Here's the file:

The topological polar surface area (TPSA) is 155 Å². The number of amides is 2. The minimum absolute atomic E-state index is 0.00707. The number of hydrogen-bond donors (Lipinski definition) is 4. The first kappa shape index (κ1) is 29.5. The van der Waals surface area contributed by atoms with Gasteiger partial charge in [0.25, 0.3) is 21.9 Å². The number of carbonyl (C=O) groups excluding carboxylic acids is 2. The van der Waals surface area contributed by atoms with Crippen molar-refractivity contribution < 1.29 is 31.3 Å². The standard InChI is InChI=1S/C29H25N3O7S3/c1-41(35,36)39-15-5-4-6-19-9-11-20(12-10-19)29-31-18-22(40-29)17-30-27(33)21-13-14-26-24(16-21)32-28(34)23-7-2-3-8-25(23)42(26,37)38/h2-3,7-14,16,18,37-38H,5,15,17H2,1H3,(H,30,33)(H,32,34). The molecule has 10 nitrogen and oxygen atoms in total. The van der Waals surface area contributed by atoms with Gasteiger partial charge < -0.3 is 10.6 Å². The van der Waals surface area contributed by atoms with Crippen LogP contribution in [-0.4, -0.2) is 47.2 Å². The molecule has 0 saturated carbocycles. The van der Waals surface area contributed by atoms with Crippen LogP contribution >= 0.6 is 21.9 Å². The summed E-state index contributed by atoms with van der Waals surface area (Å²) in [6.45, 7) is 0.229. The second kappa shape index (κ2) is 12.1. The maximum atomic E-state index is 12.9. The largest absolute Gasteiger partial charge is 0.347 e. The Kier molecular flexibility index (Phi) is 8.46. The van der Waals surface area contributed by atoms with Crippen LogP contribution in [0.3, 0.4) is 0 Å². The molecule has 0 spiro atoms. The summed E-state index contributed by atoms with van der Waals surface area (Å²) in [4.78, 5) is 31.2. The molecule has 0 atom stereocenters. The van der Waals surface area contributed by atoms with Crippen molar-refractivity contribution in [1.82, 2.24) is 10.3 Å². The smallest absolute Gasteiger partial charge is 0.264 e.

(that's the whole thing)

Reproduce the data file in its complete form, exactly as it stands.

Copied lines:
The topological polar surface area (TPSA) is 155 Å². The number of amides is 2. The minimum absolute atomic E-state index is 0.00707. The number of hydrogen-bond donors (Lipinski definition) is 4. The first kappa shape index (κ1) is 29.5. The van der Waals surface area contributed by atoms with Gasteiger partial charge in [0.25, 0.3) is 21.9 Å². The number of carbonyl (C=O) groups excluding carboxylic acids is 2. The van der Waals surface area contributed by atoms with Crippen molar-refractivity contribution < 1.29 is 31.3 Å². The standard InChI is InChI=1S/C29H25N3O7S3/c1-41(35,36)39-15-5-4-6-19-9-11-20(12-10-19)29-31-18-22(40-29)17-30-27(33)21-13-14-26-24(16-21)32-28(34)23-7-2-3-8-25(23)42(26,37)38/h2-3,7-14,16,18,37-38H,5,15,17H2,1H3,(H,30,33)(H,32,34). The molecule has 10 nitrogen and oxygen atoms in total. The van der Waals surface area contributed by atoms with Gasteiger partial charge < -0.3 is 10.6 Å². The van der Waals surface area contributed by atoms with Crippen LogP contribution in [-0.4, -0.2) is 47.2 Å². The molecule has 0 saturated carbocycles. The van der Waals surface area contributed by atoms with Crippen LogP contribution >= 0.6 is 21.9 Å². The summed E-state index contributed by atoms with van der Waals surface area (Å²) in [6.45, 7) is 0.229. The second kappa shape index (κ2) is 12.1. The maximum atomic E-state index is 12.9. The largest absolute Gasteiger partial charge is 0.347 e. The Kier molecular flexibility index (Phi) is 8.46. The van der Waals surface area contributed by atoms with Crippen LogP contribution in [0.3, 0.4) is 0 Å². The molecule has 0 spiro atoms. The summed E-state index contributed by atoms with van der Waals surface area (Å²) in [4.78, 5) is 31.2. The molecule has 0 atom stereocenters. The van der Waals surface area contributed by atoms with Crippen molar-refractivity contribution in [1.82, 2.24) is 10.3 Å². The smallest absolute Gasteiger partial charge is 0.264 e.